They do and they don't. I can tell you from experience that most Christians haven't even read the Bible fully. So for a large part, they don't even know what their holy book says aside from what gets taught at church (which are usually the same verses/books and only parts of them). Then it comes down to individual interpretation and following of said parts.
No one Christian believes the same thing in my experience.
I would argue that it is. Religion is defined as having multiple aspects to it. People identify as religious and follow said traditions/teachings. Thus when you speak of religion, you also speak of what people have proclaimed to follow. While it's true that religions are different, in many ways they are similar.
We make the assumption that things are certain if you know the process behind them. To do otherwise is basically throwing your hands up in the air and expecting bananas to shape shift on whim.
Yes, it is prediction, observation and result, but we can repeat said results.
The point of the gravity comparison is that it's another theory. We actually know less about gravity than we do about how evolution works anyways.
The Bible directly claims that God made everything as is. Taking a theistic evolution stance as a Christian is basically saying that the creation story is a metaphor and the inserting an unnecessary component to evolution (God) as the cause or screw with what evolution claims in parts to fit everything just poofing into existence.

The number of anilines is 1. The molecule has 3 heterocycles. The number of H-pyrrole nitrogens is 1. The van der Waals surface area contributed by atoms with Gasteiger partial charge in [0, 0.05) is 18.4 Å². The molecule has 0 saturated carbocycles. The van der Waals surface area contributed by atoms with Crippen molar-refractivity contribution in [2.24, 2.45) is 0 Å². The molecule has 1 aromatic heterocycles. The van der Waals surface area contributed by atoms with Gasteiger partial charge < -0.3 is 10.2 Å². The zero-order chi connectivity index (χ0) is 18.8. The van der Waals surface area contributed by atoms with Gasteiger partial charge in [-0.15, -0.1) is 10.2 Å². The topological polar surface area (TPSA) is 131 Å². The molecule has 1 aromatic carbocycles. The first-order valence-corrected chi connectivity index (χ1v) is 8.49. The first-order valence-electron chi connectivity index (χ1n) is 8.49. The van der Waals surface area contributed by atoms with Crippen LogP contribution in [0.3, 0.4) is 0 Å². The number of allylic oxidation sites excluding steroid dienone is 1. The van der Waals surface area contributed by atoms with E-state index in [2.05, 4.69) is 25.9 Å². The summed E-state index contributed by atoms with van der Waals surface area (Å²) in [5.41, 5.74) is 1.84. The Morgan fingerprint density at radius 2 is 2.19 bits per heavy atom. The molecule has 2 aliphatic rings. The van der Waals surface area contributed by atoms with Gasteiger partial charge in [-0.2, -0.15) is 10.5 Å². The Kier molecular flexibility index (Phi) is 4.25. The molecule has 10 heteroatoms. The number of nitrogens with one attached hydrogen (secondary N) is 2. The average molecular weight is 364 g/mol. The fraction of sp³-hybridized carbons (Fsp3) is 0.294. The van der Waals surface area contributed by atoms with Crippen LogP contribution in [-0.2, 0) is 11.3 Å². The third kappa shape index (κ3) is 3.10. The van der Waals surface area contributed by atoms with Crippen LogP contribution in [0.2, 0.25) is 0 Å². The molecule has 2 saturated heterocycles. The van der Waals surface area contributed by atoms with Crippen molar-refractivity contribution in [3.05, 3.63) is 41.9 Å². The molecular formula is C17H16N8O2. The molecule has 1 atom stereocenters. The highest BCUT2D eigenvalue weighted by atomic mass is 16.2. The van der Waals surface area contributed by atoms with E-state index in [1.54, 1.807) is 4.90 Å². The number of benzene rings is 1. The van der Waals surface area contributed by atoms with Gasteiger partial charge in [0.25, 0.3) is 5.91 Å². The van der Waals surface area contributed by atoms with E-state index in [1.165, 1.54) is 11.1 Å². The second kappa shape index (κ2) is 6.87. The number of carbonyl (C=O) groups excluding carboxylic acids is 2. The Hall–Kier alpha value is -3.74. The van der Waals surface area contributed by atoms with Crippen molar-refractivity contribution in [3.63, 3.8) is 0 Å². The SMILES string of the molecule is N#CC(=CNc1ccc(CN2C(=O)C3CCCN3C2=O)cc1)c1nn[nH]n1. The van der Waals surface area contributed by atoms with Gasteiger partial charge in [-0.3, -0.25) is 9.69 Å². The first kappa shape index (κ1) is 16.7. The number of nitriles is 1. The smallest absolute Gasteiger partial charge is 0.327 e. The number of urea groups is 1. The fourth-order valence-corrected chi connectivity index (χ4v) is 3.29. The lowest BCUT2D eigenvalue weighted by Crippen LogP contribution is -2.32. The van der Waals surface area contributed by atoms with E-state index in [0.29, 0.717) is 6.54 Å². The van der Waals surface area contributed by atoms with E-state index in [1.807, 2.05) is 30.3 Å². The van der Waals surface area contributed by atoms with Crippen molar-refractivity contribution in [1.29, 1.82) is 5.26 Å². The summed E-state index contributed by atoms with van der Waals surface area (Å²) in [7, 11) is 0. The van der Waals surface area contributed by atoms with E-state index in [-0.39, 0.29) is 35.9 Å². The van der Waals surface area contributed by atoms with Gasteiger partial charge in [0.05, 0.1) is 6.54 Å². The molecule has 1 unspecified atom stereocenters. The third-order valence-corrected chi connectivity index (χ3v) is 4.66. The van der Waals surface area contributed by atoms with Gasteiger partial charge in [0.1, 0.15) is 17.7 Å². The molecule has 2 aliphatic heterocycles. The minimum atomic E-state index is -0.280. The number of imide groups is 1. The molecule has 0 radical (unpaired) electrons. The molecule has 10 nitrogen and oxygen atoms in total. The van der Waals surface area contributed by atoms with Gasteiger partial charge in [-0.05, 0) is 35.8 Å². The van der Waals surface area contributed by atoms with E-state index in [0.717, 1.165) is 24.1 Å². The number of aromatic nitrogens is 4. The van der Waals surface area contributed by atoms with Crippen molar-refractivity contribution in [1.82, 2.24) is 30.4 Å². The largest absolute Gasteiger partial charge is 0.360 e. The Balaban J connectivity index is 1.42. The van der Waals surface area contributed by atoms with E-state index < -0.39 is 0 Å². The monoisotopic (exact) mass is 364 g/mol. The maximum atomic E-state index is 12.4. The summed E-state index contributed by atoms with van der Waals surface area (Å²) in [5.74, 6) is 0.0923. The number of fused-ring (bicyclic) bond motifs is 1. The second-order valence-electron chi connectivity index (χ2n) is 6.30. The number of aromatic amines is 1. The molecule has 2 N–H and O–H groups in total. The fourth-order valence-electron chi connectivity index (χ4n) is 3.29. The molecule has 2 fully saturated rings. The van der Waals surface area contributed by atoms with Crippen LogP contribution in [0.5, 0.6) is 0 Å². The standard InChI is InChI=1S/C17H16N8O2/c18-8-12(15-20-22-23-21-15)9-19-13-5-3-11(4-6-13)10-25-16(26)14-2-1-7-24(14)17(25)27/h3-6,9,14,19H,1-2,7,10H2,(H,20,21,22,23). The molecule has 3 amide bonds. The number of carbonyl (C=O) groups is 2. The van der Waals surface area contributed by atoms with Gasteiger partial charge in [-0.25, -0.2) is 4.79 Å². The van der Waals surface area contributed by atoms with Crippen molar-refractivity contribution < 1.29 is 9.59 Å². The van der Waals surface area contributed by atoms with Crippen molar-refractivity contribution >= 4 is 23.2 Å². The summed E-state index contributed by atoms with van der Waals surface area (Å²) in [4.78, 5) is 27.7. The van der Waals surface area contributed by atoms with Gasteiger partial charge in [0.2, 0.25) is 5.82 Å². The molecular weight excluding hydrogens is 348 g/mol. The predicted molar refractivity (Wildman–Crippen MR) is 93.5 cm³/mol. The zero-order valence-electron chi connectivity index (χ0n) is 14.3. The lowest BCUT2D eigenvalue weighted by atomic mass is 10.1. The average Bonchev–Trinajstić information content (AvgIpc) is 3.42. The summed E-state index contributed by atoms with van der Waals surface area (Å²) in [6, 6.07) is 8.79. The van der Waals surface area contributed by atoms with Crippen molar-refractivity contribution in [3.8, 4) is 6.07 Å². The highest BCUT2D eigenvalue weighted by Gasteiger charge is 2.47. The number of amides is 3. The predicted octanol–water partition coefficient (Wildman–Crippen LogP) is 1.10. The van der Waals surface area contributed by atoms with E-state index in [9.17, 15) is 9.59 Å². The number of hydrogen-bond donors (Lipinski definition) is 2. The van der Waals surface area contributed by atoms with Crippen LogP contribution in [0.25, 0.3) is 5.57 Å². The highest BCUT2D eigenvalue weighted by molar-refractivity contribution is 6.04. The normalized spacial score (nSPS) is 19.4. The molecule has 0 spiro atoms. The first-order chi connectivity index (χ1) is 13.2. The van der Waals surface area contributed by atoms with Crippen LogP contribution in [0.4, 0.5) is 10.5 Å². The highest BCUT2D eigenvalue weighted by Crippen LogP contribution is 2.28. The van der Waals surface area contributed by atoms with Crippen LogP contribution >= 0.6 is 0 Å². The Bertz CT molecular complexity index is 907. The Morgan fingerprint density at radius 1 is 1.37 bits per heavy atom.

Well, in the case of evolution from a creationist standpoint.
Evolution states that organisms came from a common ancestor.
Obviously, if you're going to accept evolution and believe in creationism, you have to compromise one of the two or delude yourself into thinking they don't conflict.
As stated earlier, religion by nature conflicts with the scientific process (Religion makes a claim, it is accepted) (Science makes a claim, you have to prove it).
The ones who don't follow the literal interpretation of the creation story aren't creationists then and aren't arguing against the validity of evolution from a groundless standpoint.
Various statements and proclamations make it pretty obvious that people were expected to believe the Bible as the whole truth and that the events inside actually took place and were not metaphors.